More Alike . . .

  • Policymakers, educators, and citizens in both places recognize the importance of education. Most of the islands in the Caribbean are rapidly making schooling compulsory. In Barbados, the literacy rate is 98 percent—one of the highest in the world. In Trinidad and Tobago, primary schooling is universal and educators are working toward the same goal at the secondary level.
  • Reform movements are reshaping education in the Caribbean. In Puerto Rico, for instance, school reform has dramatically changed how schools are governed. Each school has a community council made up of the principal, parents, and teachers instead of a board of education. The council makes decisions about the budget and curriculum and hires teachers. In Trinidad and Tobago, the Secondary Education Modernization Program focuses on continuous school improvement initiatives.
  • The strong emphasis on early childhood education reminded us of one of the national education goals in the United States: All children will start school ready to learn. In Curaçao, all children can attend preschool; in Trinidad and Tobago, we found a major initiative to support early childhood and primary education.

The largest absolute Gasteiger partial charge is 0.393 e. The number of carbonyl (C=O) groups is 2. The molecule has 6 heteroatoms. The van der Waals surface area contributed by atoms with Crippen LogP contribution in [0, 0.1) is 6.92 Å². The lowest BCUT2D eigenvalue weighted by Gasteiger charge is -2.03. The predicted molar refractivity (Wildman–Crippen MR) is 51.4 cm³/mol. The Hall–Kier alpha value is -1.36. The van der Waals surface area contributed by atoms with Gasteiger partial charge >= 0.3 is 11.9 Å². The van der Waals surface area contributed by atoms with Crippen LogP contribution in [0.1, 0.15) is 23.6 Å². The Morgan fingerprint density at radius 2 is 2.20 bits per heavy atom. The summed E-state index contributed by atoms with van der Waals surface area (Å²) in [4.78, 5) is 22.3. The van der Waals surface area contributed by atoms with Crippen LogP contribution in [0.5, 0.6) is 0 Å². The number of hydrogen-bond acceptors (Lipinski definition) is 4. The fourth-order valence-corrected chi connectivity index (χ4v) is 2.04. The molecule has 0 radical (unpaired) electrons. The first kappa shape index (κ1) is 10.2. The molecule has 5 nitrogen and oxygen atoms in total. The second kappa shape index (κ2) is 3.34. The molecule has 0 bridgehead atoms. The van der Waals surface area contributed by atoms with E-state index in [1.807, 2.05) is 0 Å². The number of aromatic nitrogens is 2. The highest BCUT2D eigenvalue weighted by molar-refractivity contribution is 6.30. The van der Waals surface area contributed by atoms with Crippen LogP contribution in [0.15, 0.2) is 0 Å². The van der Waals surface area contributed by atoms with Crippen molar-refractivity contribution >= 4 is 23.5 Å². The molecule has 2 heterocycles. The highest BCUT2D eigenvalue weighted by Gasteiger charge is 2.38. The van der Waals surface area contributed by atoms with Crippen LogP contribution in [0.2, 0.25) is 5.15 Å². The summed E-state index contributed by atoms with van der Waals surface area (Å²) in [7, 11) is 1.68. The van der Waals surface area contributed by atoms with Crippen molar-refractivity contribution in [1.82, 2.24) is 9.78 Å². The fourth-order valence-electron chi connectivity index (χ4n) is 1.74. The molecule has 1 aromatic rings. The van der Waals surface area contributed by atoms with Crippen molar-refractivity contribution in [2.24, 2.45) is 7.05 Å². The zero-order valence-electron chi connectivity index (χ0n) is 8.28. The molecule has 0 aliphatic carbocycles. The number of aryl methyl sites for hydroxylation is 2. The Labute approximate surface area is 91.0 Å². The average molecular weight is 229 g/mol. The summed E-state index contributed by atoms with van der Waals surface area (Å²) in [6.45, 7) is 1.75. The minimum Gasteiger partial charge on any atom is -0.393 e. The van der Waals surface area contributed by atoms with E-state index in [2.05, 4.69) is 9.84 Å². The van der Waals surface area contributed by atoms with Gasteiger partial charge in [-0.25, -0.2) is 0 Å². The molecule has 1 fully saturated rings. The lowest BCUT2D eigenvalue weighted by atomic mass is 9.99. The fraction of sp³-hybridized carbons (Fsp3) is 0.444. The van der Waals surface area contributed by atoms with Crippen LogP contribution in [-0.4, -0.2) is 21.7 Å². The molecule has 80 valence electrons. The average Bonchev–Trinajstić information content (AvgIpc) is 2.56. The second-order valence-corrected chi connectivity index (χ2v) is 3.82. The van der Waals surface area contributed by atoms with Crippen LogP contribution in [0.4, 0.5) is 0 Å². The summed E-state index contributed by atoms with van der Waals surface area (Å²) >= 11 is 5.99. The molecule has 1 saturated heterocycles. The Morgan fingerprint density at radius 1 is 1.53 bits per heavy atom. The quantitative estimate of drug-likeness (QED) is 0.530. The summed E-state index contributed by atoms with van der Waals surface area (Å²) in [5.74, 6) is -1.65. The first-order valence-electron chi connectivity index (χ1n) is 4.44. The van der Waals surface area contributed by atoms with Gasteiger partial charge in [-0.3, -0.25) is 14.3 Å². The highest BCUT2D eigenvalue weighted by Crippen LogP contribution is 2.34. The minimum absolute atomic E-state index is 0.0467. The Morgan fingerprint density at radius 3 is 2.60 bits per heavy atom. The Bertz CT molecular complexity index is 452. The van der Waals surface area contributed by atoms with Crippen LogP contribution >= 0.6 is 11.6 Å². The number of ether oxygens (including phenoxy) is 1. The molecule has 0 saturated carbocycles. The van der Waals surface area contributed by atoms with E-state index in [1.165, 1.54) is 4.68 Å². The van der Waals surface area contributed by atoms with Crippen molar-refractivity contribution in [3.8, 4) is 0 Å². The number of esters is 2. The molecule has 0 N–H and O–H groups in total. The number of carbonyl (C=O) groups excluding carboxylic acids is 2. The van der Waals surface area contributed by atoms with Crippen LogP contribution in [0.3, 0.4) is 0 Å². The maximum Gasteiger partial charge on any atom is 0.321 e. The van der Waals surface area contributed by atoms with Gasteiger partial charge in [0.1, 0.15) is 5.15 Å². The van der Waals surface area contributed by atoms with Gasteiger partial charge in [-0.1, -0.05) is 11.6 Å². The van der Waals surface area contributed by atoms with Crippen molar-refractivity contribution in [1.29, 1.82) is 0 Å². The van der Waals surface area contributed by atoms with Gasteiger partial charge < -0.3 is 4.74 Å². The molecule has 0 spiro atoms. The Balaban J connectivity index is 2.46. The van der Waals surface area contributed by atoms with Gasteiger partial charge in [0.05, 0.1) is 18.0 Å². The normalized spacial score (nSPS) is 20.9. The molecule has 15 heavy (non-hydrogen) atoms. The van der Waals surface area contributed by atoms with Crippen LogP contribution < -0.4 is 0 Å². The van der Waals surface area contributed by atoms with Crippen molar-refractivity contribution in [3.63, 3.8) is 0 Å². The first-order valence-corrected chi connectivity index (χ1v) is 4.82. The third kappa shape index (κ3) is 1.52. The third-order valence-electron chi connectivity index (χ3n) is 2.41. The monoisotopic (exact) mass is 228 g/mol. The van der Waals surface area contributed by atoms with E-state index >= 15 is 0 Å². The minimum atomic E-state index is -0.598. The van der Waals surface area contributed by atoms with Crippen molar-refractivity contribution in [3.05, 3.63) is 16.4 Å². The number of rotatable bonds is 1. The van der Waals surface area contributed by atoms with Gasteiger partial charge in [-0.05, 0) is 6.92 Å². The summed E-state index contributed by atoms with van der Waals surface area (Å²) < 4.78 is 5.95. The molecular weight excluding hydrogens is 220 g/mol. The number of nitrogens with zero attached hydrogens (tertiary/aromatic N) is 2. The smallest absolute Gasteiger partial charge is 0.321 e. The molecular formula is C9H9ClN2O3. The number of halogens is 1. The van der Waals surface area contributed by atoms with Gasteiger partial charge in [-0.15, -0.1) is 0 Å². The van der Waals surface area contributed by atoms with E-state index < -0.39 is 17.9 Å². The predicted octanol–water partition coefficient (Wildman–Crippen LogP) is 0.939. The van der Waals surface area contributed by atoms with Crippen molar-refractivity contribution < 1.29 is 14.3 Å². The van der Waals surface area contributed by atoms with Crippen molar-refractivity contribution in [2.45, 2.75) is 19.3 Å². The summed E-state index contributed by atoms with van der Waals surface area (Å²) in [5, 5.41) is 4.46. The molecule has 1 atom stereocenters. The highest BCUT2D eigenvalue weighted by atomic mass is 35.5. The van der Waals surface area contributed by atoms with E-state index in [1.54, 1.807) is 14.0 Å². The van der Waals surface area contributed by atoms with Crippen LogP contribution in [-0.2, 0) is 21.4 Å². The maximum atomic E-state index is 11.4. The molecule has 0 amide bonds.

• Educators see information technologies as powerful tools for teaching and learning, and students are embracing the technologies with enthusiasm. The number of student computers and the availability of Internet access, however, are far more limited than in most U.S. schools. School reform in Barbados is centered on Edutech 2000, a vision that incorporates technology, professional development, and social and emotional learning. In a high school in Puerto Rico, we visited a computer lab where students were producing sophisticated multimedia presentations.